Labor is facing its biggest election challenge in the country's biggest state, for passage of the major anti-union measures on California's ballot would most certainly trigger moves to enact similar measures nationwide.
The most damaging of the California measures, Proposition 32, is what the AFL-CIO notes as "a brazen power play" by billionaire corporate interests and other anti-union forces to all but silence labor's political voice, while greatly increasing the political strength of labor's wealthy opponents.
Prop 32's corporate sponsors deceptively call their measure an even-handed attempt to limit campaign spending. Yet it would only limit – and limit severely – the political spending of unions. There would be no limit on the political spending of corporations and other wealthy interests.
They'd have less direct effects nationally, but California Propositions 30 and 38, one supported by labor, one opposed by labor, also are rightly drawing much labor attention. Both measures would raise new funds for education, although in much different ways.
Prop 30, which is widely supported by unions and a broad base of community organizations, would do it through a tax increase that would be levied on wealthy Californians with annual incomes of $250,000 or more.
But Prop 38, bankrolled by some of the same billionaire interests that are contributing heavily to the Yes on 32 campaign, would raise money by taxing everyone, including the poor. And while Prop 30 specifically calls for added education funds to go to schools at all levels, including the community colleges that train workers for jobs that are heavily unionized, Prop 38 does not apply to community colleges.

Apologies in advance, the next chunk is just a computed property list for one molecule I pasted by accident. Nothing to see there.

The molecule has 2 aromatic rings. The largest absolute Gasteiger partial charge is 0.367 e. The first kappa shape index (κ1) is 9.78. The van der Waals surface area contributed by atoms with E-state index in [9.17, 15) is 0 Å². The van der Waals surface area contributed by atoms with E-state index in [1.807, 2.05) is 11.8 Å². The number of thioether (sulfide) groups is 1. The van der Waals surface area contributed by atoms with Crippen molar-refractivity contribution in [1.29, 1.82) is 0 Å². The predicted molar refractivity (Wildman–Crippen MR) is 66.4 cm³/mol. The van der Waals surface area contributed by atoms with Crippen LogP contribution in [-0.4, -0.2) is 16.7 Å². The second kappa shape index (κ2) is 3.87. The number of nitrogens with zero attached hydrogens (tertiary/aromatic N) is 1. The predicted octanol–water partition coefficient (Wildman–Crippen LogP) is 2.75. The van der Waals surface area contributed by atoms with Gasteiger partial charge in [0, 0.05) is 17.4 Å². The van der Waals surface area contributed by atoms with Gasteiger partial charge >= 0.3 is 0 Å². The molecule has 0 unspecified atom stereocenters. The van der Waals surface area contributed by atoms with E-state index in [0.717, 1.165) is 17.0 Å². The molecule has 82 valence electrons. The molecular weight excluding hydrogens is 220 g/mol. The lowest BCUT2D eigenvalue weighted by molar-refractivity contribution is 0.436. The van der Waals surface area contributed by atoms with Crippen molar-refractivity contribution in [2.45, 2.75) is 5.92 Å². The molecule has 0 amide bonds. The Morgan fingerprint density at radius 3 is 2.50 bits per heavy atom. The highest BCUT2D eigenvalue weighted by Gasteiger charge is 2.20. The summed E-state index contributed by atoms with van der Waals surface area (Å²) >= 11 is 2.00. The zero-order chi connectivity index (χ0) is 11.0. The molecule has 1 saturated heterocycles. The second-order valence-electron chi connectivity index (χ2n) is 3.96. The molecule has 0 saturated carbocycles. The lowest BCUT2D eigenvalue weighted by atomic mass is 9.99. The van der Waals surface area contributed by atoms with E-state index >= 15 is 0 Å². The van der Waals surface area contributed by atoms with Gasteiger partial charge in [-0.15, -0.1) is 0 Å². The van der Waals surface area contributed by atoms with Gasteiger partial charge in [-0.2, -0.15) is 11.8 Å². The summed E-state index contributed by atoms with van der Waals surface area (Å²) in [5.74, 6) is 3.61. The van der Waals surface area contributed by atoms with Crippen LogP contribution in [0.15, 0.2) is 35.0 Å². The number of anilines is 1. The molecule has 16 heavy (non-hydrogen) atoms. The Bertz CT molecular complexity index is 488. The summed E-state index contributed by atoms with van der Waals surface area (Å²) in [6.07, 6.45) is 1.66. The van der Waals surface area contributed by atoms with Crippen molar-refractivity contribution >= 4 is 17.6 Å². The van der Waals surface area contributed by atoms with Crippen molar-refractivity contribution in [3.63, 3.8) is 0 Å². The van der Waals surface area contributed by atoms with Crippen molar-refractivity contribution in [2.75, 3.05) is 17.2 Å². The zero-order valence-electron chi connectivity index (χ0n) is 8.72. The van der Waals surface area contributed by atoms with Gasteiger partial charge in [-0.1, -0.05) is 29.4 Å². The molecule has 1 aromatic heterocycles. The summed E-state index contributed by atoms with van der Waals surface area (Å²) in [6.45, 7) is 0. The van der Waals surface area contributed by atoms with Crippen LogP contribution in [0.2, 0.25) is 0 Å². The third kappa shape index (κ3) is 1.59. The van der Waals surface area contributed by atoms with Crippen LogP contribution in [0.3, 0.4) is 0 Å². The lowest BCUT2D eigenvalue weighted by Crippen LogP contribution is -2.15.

There are, of course, other state as well as local elections in California, as elsewhere, that are particularly important to labor. That includes, as it very well should, union support for the re-election of labor-friendly President Obama and the candidacy of just about any other Democrat.
Although the odds are heavily against Democrats regaining control of the House or adding to their narrow margin in the Senate, that has not kept labor and its allies from trying to beat the odds.
Here, too, California is playing a major role. National Democratic strategists are sending out an unprecedented barrage of requests to Californians for money for Democratic candidates in general and especially for candidates in swing states.
Unions are playing an important role in that effort and in many local elections as well, helping provide lots of guidance, lots of money and lots of campaign workers seeking contributions and votes.
They surely feel, and probably correctly, that as California goes so will much of he nation.
Dick Meister, a San Francisco writer, has covered labor and politics for more than a half-century as a reporter, editor, author and commentator. Contact him through his website, www.dickmeister.com.